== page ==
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Butler v. Hartlaub

October 27, 2010

ANDRE D. BUTLER, PLAINTIFF
v.
WILLIAM HARTLAUB ET AL. DEFENDANTS



The opinion of the court was delivered by: Chief Judge Kane

MEMORANDUM

Before the Court is Defendants William Hartlaub ("Hartlaub") and John Brumbaugh's ("Brumbaugh") motion for summary judgment pursuant to Rule 56 of the Federal Rules of Civil Procedure. (Doc. No. 31.) Defendant Conewago Township Police Department has joined in the motion. (Doc. No. 42.) The motion is ripe for disposition. For the reasons that follow, the motion will be denied.

I. BACKGROUND

A. Factual Background*fn1

On April 11, 2008, Plaintiff Andre D. Butler ("Butler") was arrested for criminal offenses related to drugs at a Food Lion grocery store parking lot located in Hanover, Pennsylvania. (Doc. No. 32 ¶ 1.) Defendants Hartlaub and Brumbaugh participated in the arrest. (Id. ¶ 2.) During the arrest, Defendants claim Hartlaub frisk searched Butler and discovered a section of his underwear that he believed contained a stash of drugs. At this point, while still in the parking lot, Hartlaub cut a portion of the plaintiff's underwear to retrieve the substance, which was believed to be cocaine. The exact circumstances of this search are in dispute. Plaintiffs allege that Hartlaub first pulled down Butler's pants and used a knife to cut off his underwear, leaving Butler completely exposed in the Food Lion parking lot. (Doc. No. 25 ¶¶ 11-13.) Defendants deny that Hartlaub pulled down Butler's pants and that he was fully exposed to the public. (Doc. No. 30 ¶¶ 10-12.)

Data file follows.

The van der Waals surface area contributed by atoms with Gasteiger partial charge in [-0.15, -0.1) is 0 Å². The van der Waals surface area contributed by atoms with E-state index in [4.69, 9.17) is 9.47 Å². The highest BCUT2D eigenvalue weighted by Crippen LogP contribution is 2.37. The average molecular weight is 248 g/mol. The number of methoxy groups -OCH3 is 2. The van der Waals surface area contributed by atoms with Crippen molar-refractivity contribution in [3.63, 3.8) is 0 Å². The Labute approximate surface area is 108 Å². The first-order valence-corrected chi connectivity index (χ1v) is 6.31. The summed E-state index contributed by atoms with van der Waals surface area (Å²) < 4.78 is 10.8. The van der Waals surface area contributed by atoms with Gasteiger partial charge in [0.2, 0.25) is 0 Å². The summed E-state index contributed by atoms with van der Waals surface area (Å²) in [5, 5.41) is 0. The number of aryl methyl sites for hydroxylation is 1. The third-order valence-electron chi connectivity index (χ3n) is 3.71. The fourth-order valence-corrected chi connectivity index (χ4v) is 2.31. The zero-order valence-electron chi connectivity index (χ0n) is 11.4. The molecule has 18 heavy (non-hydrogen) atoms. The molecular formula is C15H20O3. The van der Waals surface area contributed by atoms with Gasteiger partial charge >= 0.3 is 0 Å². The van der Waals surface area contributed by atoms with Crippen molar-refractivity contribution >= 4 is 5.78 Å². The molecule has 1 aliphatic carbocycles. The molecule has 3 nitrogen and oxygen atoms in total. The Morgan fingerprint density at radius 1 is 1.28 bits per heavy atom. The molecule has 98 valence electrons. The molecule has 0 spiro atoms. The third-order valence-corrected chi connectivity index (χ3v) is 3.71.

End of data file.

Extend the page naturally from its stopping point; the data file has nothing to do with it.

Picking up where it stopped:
As a result of this arrest and search, Butler was prosecuted for drug offenses in the Court of Common Pleas in Adams County, Pennsylvania. (Id. ¶ 3.) During the criminal proceedings, Butler's counsel filed a motion to suppress evidence found on Butler's person during his arrest, contending the search "was so intrusive and contrary to any measure of decency that it is not a reasonable search under the Constitutions of the United States or the Commonwealth of Pennsylvania . . . ." (Doc. No. 33-2, Ex. A.) After hearing testimony at an evidentiary hearing set on the matter, Judge Michael A. George denied the motion. (Doc. No. 33-4.) Judge George noted in his order that he did not find Butler's testimony credible about the circumstances of the search. (Id. at 6 n.2.) Largely adopting Hartlaub's version of the events, Judge George found that while the search was "thorough," and "perhaps ill-advised," it did not violate the Constitution. (Id. at 5-6.) Butler utlimately pleaded guilty to the charges against him and is currently serving a term of imprisonment. (Doc. No. 32 ¶ 19.)

B. Procedural Background

Butler filed his initial pro se complaint along with a motion to proceed in forma pauperis in this matter on December 16, 2008. The Court granted the motion and after preliminary review of the complaint directed Butler to file an amended complaint (Doc. No. 10), which he did on February 24, 2009. (Doc. No. 11.) After Defendants answered the amended complaint (Doc. No. 15), the Court determined the issues raised under the circumstances justified the Court to make a request for volunteer counsel to represent Butler in this matter. (Doc. No. 16.) Volunteer counsel entered their appearance in this case and filed a second-amended complaint. (Doc. No. 25). Subsequently, defendants Hartlaub, Brumbaugh, and the Attorney General of Pennsylvania answered the complaint (Doc. No. 30) and filed the present motion for summary judgment (Doc. No. 31).